Over the weekend I saw dozens of couples in which one person (usually a woman) was dressed in full, elaborate cosplay and the other was in plain clothes, smiling and along for the ride. Ironically, the tiny self-selected group at the Game of Thrones convention — gathered there to celebrate a crushingly cynical series of books in which thousands of people die in hundreds of ways, and love is such a joke that intimacy is the only thing the genius at the helm never got around to learning how to write even close to properly — modeled a much better and kinder idea of society than the one we actually live in. Luye says this was no accident. “I tried to build a team that was representative of the community, and keep in mind that what I would want or like wouldn’t necessarily be what everyone would like. It was a long process of making sure that the con would be representative.”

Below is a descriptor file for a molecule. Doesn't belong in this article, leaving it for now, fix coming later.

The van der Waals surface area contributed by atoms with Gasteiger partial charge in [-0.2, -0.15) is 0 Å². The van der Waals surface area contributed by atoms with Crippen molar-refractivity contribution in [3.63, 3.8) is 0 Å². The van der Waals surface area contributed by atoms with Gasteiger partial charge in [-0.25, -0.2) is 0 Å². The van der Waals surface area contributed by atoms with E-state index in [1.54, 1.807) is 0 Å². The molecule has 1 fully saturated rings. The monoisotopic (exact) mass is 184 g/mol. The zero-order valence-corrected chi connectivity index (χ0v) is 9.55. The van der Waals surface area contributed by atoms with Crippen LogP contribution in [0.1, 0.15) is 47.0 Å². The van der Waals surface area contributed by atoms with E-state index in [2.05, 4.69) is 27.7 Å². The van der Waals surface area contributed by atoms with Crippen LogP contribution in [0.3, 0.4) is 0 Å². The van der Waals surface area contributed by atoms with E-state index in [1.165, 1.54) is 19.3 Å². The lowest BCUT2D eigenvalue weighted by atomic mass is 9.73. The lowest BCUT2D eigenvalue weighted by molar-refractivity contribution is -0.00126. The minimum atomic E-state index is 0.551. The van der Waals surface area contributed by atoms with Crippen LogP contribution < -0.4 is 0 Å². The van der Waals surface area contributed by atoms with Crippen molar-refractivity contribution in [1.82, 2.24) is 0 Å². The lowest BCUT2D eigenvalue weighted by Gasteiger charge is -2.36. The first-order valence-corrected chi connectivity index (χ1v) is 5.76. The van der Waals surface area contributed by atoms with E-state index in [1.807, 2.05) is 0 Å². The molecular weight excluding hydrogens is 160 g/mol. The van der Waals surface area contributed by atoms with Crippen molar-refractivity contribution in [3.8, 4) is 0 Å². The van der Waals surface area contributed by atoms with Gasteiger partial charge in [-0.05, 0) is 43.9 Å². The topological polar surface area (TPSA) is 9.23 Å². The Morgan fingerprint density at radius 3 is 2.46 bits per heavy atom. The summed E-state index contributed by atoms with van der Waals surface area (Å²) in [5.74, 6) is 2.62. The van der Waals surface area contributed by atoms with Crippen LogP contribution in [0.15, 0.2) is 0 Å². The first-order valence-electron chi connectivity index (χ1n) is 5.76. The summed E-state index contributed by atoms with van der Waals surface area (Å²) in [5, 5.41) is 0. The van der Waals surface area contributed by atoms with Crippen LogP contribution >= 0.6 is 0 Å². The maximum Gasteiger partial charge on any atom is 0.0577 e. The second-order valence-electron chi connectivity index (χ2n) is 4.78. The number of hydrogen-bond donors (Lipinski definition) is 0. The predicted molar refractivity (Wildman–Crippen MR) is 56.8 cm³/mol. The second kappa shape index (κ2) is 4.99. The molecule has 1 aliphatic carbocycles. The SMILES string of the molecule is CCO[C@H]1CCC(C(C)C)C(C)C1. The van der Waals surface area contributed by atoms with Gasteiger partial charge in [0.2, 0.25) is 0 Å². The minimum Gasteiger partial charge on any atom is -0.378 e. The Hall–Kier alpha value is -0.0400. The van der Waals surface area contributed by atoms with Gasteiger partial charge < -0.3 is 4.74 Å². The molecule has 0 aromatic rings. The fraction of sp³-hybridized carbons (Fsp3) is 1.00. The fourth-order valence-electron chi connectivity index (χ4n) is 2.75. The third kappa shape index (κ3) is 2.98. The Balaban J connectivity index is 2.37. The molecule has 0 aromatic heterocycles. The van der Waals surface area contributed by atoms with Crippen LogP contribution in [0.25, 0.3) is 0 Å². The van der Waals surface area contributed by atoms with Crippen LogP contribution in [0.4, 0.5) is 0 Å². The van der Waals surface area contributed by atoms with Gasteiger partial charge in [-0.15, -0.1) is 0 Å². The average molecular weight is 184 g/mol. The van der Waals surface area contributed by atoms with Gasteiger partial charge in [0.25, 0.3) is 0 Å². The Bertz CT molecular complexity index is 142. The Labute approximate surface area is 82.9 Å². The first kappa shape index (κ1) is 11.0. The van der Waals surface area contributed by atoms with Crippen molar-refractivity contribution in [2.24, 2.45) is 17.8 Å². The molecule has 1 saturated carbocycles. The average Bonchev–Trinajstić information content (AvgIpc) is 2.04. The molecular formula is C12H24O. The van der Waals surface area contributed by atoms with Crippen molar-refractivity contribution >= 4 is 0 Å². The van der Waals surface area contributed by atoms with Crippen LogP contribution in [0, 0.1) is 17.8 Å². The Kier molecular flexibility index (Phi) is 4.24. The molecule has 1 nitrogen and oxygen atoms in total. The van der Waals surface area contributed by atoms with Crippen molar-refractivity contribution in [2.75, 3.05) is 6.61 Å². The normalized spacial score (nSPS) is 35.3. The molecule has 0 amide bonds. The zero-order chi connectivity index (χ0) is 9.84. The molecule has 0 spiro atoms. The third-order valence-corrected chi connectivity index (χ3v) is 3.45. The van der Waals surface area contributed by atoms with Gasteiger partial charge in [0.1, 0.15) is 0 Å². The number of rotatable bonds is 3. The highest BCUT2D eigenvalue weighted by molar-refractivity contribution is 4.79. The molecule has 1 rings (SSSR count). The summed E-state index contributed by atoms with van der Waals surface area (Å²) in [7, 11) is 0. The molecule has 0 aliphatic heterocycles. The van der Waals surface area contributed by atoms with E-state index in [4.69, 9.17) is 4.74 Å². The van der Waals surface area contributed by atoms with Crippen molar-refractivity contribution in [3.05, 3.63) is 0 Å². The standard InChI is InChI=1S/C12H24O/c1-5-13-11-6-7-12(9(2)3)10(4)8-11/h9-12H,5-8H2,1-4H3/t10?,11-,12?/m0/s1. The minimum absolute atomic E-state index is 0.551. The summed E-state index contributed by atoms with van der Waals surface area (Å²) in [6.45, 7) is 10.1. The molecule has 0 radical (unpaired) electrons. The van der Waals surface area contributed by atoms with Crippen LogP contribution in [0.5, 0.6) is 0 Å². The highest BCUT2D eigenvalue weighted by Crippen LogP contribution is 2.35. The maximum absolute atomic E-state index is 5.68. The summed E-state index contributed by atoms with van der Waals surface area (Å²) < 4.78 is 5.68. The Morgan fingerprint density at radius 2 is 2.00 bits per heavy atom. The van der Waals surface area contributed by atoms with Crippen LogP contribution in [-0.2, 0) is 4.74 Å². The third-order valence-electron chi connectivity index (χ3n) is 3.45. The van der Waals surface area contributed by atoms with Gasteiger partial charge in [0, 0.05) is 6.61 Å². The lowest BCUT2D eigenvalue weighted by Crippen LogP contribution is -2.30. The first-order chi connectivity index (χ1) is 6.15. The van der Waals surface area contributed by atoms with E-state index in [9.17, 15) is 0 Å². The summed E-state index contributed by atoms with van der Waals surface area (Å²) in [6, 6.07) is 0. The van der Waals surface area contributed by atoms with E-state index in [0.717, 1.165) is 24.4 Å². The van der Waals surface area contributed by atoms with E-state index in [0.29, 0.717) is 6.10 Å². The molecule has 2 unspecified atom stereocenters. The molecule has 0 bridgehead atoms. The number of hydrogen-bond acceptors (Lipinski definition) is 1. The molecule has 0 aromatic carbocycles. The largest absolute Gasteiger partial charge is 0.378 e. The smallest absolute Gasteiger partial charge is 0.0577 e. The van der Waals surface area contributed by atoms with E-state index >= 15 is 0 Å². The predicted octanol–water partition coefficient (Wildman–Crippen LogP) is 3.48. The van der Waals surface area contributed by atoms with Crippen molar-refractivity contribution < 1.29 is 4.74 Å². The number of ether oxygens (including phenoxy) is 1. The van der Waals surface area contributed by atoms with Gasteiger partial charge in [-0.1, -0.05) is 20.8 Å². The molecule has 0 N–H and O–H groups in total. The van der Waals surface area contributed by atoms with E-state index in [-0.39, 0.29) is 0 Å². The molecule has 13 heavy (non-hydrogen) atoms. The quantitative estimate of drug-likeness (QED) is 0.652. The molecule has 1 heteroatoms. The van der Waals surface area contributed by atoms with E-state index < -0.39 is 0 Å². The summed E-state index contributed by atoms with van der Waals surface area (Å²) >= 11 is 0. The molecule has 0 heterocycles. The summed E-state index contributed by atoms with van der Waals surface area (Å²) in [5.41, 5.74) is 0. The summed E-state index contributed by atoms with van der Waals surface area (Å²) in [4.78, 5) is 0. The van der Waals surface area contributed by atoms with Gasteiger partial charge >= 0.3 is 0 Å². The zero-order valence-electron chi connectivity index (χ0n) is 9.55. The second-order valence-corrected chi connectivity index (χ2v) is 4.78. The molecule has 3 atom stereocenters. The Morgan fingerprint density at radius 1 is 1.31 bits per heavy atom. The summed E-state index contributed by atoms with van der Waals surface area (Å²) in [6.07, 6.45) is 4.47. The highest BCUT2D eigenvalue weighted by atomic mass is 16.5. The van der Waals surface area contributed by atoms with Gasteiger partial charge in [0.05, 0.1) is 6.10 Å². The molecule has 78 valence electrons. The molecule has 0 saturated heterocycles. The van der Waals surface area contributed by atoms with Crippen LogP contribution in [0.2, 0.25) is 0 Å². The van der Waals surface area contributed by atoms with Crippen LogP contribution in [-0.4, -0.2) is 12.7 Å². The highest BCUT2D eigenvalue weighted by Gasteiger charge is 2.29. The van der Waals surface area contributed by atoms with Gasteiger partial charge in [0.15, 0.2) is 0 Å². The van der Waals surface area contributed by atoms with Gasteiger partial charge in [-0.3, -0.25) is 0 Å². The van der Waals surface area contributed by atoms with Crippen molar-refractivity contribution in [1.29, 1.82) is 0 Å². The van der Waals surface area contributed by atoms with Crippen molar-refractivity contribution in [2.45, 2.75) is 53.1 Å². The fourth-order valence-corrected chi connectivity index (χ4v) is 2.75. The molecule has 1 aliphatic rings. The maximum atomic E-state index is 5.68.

“The radical shit”

A Saturday morning panel about fan fiction featured Senia Hardwick and Cheryl Fazio-Hardwick, who met online and fell in love after collaborating on fan fiction revolving around the Bolton family. Senia, an MFA student at Queens College, explained how she started writing incest slash fiction about Roose and Ramsay: she was studying Susan Sontag’s theories about pain, power, and imagery, and she came to fandom during a period of alcoholism and abuse. “Suffering is just suffering,” she said, noting that she doesn’t believe in the myth that pain is good for creativity. “But I was able to use fandom to make me want to stay alive.”

The host (The Daily Dot‘s Michelle Jaworski) then brought up the fact that George R.R. Martin considers fan fiction to be copyright infringement and has referred to HBO’s Game of Thrones as an officially licensed fan work. Hardwick quipped back, “He wrote A Song of Ice and Fire to respond to Shakespeare and The Odyssey or whatever. All literature is responding to other literature. And I’m not forcing anyone to embody anything. I’m not [David] Benioff and [Dan] Weiss saying to Sophie Turner ‘as soon as you’re of age we’re going to film a non-[consensual] scene with you.’ George is making money off that, but people tell me I’m gross and bad.”